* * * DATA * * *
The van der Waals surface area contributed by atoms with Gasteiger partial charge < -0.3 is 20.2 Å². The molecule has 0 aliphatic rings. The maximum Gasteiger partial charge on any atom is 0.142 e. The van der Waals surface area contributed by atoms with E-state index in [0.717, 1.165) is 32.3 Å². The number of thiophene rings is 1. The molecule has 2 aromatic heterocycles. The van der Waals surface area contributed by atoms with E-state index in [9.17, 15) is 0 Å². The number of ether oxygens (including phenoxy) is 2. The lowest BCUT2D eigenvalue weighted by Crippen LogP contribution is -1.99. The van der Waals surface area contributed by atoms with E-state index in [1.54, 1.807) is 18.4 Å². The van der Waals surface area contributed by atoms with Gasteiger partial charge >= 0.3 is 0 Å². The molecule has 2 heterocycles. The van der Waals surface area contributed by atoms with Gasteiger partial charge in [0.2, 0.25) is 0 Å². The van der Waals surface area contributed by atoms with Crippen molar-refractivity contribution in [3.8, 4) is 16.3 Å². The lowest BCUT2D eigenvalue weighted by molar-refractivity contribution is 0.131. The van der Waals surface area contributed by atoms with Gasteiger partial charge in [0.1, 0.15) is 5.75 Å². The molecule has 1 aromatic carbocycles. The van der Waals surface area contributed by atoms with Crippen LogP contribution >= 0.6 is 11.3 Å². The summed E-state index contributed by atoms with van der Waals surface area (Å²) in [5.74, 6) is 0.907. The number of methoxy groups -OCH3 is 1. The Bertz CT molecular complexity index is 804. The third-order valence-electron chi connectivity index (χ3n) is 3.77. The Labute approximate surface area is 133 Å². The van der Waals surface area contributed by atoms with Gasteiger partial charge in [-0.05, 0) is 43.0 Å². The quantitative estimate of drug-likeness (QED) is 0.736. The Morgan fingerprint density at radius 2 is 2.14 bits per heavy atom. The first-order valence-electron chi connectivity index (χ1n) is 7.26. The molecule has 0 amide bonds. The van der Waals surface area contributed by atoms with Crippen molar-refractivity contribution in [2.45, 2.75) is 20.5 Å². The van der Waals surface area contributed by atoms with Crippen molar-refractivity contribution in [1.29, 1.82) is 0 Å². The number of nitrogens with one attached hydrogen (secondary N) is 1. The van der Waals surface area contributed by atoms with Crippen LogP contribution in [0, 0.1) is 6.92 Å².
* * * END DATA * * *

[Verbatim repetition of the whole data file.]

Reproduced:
The van der Waals surface area contributed by atoms with Gasteiger partial charge < -0.3 is 20.2 Å². The molecule has 0 aliphatic rings. The maximum Gasteiger partial charge on any atom is 0.142 e. The van der Waals surface area contributed by atoms with E-state index in [0.717, 1.165) is 32.3 Å². The number of thiophene rings is 1. The molecule has 2 aromatic heterocycles. The van der Waals surface area contributed by atoms with E-state index in [9.17, 15) is 0 Å². The number of ether oxygens (including phenoxy) is 2. The lowest BCUT2D eigenvalue weighted by Crippen LogP contribution is -1.99. The van der Waals surface area contributed by atoms with E-state index in [1.54, 1.807) is 18.4 Å². The van der Waals surface area contributed by atoms with Gasteiger partial charge >= 0.3 is 0 Å². The molecule has 2 heterocycles. The van der Waals surface area contributed by atoms with Gasteiger partial charge in [0.2, 0.25) is 0 Å². The van der Waals surface area contributed by atoms with Crippen molar-refractivity contribution in [3.8, 4) is 16.3 Å². The lowest BCUT2D eigenvalue weighted by molar-refractivity contribution is 0.131. The van der Waals surface area contributed by atoms with Gasteiger partial charge in [0.1, 0.15) is 5.75 Å². The molecule has 1 aromatic carbocycles. The van der Waals surface area contributed by atoms with Crippen LogP contribution >= 0.6 is 11.3 Å². The summed E-state index contributed by atoms with van der Waals surface area (Å²) in [5.74, 6) is 0.907. The number of methoxy groups -OCH3 is 1. The Bertz CT molecular complexity index is 804. The third-order valence-electron chi connectivity index (χ3n) is 3.77. The Labute approximate surface area is 133 Å². The van der Waals surface area contributed by atoms with Gasteiger partial charge in [-0.05, 0) is 43.0 Å². The quantitative estimate of drug-likeness (QED) is 0.736. The Morgan fingerprint density at radius 2 is 2.14 bits per heavy atom. The first-order valence-electron chi connectivity index (χ1n) is 7.26. The molecule has 0 amide bonds. The van der Waals surface area contributed by atoms with Crippen molar-refractivity contribution in [2.45, 2.75) is 20.5 Å². The van der Waals surface area contributed by atoms with Crippen molar-refractivity contribution in [1.29, 1.82) is 0 Å². The number of nitrogens with one attached hydrogen (secondary N) is 1. The van der Waals surface area contributed by atoms with Crippen LogP contribution in [0, 0.1) is 6.92 Å².